chemistry: 90% (60%),
biology: 80% (60%),
physics and engineering: 70% (50%),
medicine: 70% (60%),
Earth and environment science: 60% (40%).

In 2009, 2% of scientists admitted to falsifying studies at least once and 14% admitted to personally knowing someone who did. Misconducts were reported more frequently by medical researchers than others.

____________
Guide to a Great Heroes Game
The Young Traveler

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artu
artu


Promising
Undefeatable Hero
My BS sensor is tingling again
posted July 28, 2018 06:32 PM

A parasite found in cat poop has been linked to a higher likelihood of entrepreneurial behavior in people who get infected
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I admit it, I like it when they are bombastic - Neraus

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EnergyZ
EnergyZ


Legendary Hero
President of MM Wiki
posted August 14, 2018 12:31 AM

The link between poverty and heat.

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artu
artu


Promising
Undefeatable Hero
My BS sensor is tingling again
posted August 14, 2018 12:45 AM

Air conditioning is not exactly a solution either. What it does is, it cools down the tempature indoors and blows hot air outdoors. So in dense, urban areas like mentioned in the article, you have thousands of AC constantly heating up the street.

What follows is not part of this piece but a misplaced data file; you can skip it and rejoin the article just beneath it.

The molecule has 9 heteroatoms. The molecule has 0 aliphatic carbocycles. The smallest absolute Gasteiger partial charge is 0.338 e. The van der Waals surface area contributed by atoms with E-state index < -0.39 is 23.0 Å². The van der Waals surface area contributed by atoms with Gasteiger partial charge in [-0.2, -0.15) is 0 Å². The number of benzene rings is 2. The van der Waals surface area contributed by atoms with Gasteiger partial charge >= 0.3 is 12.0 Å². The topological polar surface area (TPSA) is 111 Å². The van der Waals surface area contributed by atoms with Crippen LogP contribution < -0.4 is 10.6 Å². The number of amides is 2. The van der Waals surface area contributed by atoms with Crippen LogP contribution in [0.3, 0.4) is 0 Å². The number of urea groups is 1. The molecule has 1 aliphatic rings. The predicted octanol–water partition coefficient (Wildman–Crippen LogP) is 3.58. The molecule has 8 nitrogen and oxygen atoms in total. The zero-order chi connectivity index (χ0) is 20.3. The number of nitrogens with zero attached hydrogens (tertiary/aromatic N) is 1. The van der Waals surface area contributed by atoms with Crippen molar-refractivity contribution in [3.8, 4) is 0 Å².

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I admit it, I like it when they are bombastic - Neraus

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Minion
Minion


Legendary Hero
posted August 14, 2018 06:59 AM

Yes, that was in the article: "Asphalt, brick, concrete and dark roofs act like sponges for heat during the day and emit warmth at night. Air conditioning is a lifesaver for those who can afford it, but it makes the streets even hotter for those who can’t."

And later: "relying upon air conditioning is not a viable long-term plan – and certainly not for everyone."

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artu
artu


Promising
Undefeatable Hero
My BS sensor is tingling again
posted August 14, 2018 02:05 PM

You’re right. I fast-tracked a few paragraphs, I was about to go to bed.
____________
I admit it, I like it when they are bombastic - Neraus

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artu
artu


Promising
Undefeatable Hero
My BS sensor is tingling again
posted August 19, 2018 10:25 PM

Paved Intentions: Civilization and Imperialism by Mark Mazower

(Mark Mazower is a British historian. His expertise is Greece, the Balkans and, more generally, 20th-century Europe. He is currently a professor of history at Columbia University in New York City.)
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I admit it, I like it when they are bombastic - Neraus

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Zenofex
Zenofex


Responsible
Legendary Hero
Kreegan-atheist
posted August 20, 2018 09:27 AM